Not necessarily true. Aristotle believed the universe was eternal, but he STILL said there needed to be “first cause”. The cause is not necessarily chronologically necessary, but logically necessary.

    Consider the nature of causes not just as horizontal (billiards), but also as vertical (health as the cause of goodness in food).

    A guy once said to me, “Butter is good. But too much butter is bad. Therefore there is no such thing as good or bad”. Forget the obvious problem that his conclusion denied both his premises. The real problem is that his analysis misses the WHY of butter being good or bad. The vertical cause of this judgement is a totally higher and more general concept, “health”. Health is a higher good than butter. Is health the highest good? By no means. For example virtue is far more important than health. But if you keep climbing, eventually you get to the highest values, those of “goodness, truth, and beauty”, otherwise known as the transcendentals. And there is nothing higher than that except God. I think it was in this sense that St Thomas (and Aristotle?) stated that “in the number of causes and things caused, you cannot proceed to infinity”.

    Excellent article.

  • jason taylor

    There is really no logical alternative but either pantheism or theism. Materialism is just pantheism with an impersonal deity(if there is nothing higher then the universe then the universe is God whether or not it can speak). Polytheism tends to postulate beings that have recognizably corporeal existences. They do not Incarnate because they are already carnal(usually in the other sense of the word but that is another story.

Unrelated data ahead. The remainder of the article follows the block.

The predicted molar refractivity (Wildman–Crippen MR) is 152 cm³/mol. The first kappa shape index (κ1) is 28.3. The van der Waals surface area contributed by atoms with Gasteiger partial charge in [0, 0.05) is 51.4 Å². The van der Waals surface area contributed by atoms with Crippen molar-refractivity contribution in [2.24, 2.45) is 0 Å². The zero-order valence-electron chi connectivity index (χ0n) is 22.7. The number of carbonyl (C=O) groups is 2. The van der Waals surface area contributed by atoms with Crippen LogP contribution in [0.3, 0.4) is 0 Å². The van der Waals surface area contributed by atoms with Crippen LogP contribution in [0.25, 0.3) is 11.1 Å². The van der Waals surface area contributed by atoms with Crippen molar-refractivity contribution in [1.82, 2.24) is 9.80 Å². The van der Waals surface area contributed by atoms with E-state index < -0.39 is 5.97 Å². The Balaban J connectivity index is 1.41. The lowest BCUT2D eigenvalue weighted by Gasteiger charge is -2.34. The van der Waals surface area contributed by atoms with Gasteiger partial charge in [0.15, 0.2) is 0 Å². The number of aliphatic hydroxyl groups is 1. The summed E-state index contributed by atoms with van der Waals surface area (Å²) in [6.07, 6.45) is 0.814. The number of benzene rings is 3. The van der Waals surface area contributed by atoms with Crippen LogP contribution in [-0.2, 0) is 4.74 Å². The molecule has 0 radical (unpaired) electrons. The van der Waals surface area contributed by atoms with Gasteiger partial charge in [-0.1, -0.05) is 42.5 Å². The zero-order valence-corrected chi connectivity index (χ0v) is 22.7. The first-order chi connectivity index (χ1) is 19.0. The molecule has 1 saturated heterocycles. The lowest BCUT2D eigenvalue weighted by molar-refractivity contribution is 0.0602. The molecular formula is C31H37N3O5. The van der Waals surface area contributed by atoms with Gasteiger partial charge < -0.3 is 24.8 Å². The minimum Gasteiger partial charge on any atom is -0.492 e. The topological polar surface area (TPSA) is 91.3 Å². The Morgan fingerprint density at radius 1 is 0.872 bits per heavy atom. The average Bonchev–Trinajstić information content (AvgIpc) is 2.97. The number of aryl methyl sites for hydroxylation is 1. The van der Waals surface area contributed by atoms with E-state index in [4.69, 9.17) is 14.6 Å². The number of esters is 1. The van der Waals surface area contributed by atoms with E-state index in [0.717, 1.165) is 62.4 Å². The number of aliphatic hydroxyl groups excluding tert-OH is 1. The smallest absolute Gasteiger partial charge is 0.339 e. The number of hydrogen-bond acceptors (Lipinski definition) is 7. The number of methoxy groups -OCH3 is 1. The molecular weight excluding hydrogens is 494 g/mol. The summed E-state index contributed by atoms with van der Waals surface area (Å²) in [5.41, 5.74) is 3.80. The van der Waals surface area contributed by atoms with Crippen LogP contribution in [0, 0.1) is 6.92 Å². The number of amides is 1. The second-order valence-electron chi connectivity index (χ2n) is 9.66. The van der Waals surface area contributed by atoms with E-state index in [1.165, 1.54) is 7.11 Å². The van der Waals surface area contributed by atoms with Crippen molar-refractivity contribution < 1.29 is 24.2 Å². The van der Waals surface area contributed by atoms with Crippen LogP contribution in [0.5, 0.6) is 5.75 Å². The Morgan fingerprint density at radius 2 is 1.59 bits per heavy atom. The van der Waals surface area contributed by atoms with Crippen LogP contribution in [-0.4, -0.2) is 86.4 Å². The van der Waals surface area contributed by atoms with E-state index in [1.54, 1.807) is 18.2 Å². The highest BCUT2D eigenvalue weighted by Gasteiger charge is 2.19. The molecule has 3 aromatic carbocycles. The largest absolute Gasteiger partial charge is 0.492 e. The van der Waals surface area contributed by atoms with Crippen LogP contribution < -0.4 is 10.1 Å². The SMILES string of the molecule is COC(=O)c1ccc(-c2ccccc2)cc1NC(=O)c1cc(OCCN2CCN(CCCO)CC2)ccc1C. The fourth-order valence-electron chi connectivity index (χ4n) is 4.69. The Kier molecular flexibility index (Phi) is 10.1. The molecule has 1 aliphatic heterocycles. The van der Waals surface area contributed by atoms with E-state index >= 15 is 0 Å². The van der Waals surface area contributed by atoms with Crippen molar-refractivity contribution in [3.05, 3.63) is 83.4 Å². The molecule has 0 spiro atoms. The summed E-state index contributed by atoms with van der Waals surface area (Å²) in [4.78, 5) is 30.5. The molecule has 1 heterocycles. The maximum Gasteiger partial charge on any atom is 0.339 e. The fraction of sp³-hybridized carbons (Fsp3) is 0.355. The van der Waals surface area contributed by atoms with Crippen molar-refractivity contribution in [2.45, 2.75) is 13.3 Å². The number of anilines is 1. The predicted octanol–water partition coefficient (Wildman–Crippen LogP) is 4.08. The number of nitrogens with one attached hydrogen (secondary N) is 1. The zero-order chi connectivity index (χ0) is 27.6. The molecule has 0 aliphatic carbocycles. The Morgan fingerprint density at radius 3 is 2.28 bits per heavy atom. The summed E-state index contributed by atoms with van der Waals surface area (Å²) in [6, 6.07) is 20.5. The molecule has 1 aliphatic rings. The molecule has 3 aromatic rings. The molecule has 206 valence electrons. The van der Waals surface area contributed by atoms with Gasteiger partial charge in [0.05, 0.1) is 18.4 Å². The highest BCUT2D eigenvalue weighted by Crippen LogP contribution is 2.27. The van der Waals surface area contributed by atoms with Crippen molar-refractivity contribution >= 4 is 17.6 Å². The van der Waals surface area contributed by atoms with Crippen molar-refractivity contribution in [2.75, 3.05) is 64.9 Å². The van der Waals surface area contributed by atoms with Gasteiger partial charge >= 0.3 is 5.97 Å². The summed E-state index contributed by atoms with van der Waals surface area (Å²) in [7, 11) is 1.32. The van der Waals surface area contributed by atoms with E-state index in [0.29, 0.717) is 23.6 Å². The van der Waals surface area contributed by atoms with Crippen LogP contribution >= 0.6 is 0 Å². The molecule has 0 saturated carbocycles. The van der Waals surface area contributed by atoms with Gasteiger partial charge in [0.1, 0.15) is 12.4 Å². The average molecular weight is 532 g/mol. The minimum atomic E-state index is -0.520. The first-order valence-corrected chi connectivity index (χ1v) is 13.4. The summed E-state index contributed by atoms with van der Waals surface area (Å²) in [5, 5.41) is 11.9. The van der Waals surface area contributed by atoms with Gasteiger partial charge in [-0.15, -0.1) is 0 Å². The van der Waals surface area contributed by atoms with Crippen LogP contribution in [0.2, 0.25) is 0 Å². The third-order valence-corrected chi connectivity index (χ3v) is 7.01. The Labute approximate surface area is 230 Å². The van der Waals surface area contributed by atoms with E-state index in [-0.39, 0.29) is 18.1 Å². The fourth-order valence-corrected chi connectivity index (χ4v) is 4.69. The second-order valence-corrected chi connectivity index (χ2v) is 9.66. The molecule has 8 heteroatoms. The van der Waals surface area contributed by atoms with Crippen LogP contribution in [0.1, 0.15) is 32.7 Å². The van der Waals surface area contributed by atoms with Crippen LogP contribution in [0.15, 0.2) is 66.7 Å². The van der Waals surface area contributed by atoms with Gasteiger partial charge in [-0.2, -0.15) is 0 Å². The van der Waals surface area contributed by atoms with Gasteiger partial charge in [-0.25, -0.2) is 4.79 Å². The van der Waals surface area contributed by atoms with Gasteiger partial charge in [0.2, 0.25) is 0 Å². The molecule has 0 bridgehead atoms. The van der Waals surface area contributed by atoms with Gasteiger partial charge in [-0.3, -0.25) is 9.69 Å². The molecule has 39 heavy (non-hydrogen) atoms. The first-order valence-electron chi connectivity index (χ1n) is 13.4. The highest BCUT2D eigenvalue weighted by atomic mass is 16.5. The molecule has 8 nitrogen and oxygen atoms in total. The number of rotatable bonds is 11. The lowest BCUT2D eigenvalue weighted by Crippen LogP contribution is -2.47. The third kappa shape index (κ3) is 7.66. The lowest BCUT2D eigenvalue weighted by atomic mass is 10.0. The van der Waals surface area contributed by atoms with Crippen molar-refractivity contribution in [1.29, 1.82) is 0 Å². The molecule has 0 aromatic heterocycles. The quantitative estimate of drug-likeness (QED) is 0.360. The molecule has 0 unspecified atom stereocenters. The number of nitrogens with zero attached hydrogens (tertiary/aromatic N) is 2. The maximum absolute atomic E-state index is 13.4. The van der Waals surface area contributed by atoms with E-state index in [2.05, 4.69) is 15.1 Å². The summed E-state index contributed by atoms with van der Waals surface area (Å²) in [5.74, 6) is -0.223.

As was pointed out, impersonal creativity is hard to believe. On the other hand and to be fair, every other hypothesis as to the nature of the universe is hard to believe. One the other hand at the very least I know I am irreducibly complex. I also know that if the chief desire was to promulgate one’s genes it is hard to believe that it would not be a conscious desire. The fact is people want love, they want children, they even want sex. Often they want the first and the last without children which is highly telling. But wanting to promulgate ones genes is not an urgent human instinct. When it does appear it in the form of ideology not in the form of instinct. People definitely take pride in ancestors and want descendants after them to take pride in them. But that is not an instinct. The part of us that is recognizably biological exists without it. It is ideology. And people compete for honor, like animals, and when they do the possibility of advantageous couplings is part of the reward and often consciously expected as a reward. But it is a bonus among humans who compete for honor in whereas it is according to theory the main point among animals. And sometimes people create, study, collect or beautify for no other reason then that they like beauty and knowledge irrelevant to whether it brings them biological advantage. In short any materialism has to deal with the fact that humans are already transbiological. Or to put it another way, if our chief motive was to promulgate our genes, Richard Dawkins would not have to tell us.